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Training & Education Command (TECOM)


Training & Education Command (TECOM)

United States Marine Corps

Depot combats spice use

By Lance Cpl. Eric Quintanilla | | August 12, 2011

The Marine Corps has a zero-tolerance policy concerning illegal drug use and synthetic drugs like spice are no different.

Marines who possess, use, promote, manufacture or distribute drugs or products containing synthetic cannabinoid compounds may be subject to punitive action under articles 92 and 112A of the Uniform Code of Military Justice, according to a message sent to Navy Medicine.

“These are mainly untested chemicals with unknown toxicity, addiction potential, long-term effects and allergic reactions,” said Frank Chavez, drug demand reduction coordinator, substance abuse counseling center. “Additionally, there is no quality assurance with the production of these chemicals.”

There are more than 100 synthetic compounds that can be used to create these effects but only six are currently on the Drug Enforcements Administration’s list of controlled substances.

Spice contains organic leaves that look similar to marijuana and are coated with chemicals. People use spice for its psychoactive and hallucinogenic effects. These synthetic chemicals can bind more permanently to the brain and organs.

Spice can be made with many different chemicals making it potentially five to 200 times more potent than the tetrahydrocannabinol or THC found in marijuana.

“The amount of the psychoactive ingredient is not standardized,” said Chavez. “Thus, a person can buy different types of spice and experience a much more intense effect.”

Signs and symptoms including relaxation, giddiness, bloodshot eyes, and impaired short-term memory and concentration which can occur within five to 10 minutes. These drugs can also have a hangover-like effect.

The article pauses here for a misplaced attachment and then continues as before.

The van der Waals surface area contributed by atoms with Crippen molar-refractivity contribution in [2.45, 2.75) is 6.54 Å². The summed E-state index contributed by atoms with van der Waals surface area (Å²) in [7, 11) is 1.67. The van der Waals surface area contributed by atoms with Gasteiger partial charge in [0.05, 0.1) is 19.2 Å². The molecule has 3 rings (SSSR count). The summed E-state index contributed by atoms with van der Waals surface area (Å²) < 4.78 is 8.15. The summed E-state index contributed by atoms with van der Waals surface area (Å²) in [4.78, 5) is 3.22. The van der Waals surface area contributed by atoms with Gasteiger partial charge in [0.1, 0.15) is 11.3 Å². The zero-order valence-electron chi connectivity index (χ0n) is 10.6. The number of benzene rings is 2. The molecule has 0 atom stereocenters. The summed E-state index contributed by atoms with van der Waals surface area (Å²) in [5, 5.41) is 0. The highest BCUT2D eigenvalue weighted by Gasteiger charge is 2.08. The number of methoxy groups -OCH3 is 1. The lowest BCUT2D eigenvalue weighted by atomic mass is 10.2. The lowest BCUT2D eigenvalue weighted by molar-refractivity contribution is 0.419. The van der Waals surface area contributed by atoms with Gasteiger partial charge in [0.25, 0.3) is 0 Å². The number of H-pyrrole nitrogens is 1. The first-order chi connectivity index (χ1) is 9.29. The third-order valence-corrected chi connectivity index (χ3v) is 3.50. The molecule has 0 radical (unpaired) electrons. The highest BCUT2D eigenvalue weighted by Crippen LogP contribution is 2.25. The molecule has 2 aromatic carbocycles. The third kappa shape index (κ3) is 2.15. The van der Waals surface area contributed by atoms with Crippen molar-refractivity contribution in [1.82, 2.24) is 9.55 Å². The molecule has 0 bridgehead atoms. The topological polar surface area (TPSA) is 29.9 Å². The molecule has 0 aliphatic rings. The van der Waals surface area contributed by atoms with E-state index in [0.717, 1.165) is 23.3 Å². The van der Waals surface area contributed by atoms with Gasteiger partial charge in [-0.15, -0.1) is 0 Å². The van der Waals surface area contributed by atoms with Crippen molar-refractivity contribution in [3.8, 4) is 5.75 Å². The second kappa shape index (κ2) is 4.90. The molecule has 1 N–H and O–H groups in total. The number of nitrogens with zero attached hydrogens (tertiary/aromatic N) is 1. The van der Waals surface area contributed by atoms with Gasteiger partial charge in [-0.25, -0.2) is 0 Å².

“These drugs impede and adversely affect motor coordination and emotional regulation,” added Chavez. “The effects vary from person to person based on their emotional state and resiliency.”

Some of the more serious symptoms include unrest, panic attacks, seizures, rapid heart rate, vomiting, hallucinations, mood disorders, loss of consciousness, and psychotic symptoms that can last for days or even months.

Spice can be found under many different names. Users are also experimenting with combining products and different ways to take it such as snorting and smoking which can change or increase the effects.

“There are many kinds of spice that can have various effects, said George Mangual, director of the SACC aboard Marine Corps Recruit Depot San Diego. “It can be ingested in various ways and can be more potent than marijuana.”

Last year the Naval Medical Center San Diego admitted 20 people to its psychiatric ward for loss of contact to reality due to spice use, according to Mangual.

If a Marine is caught or suspected of using spice or a similar drug they are immediately referred to the substance abuse counseling center.

“We do an evaluation to find out the extent of use and if they have a problem, and in every case of spice use there is a recommended administrative separation,” said Mangual. “Don’t make this mistake. Just because they sell it doesn’t mean it’s legal.”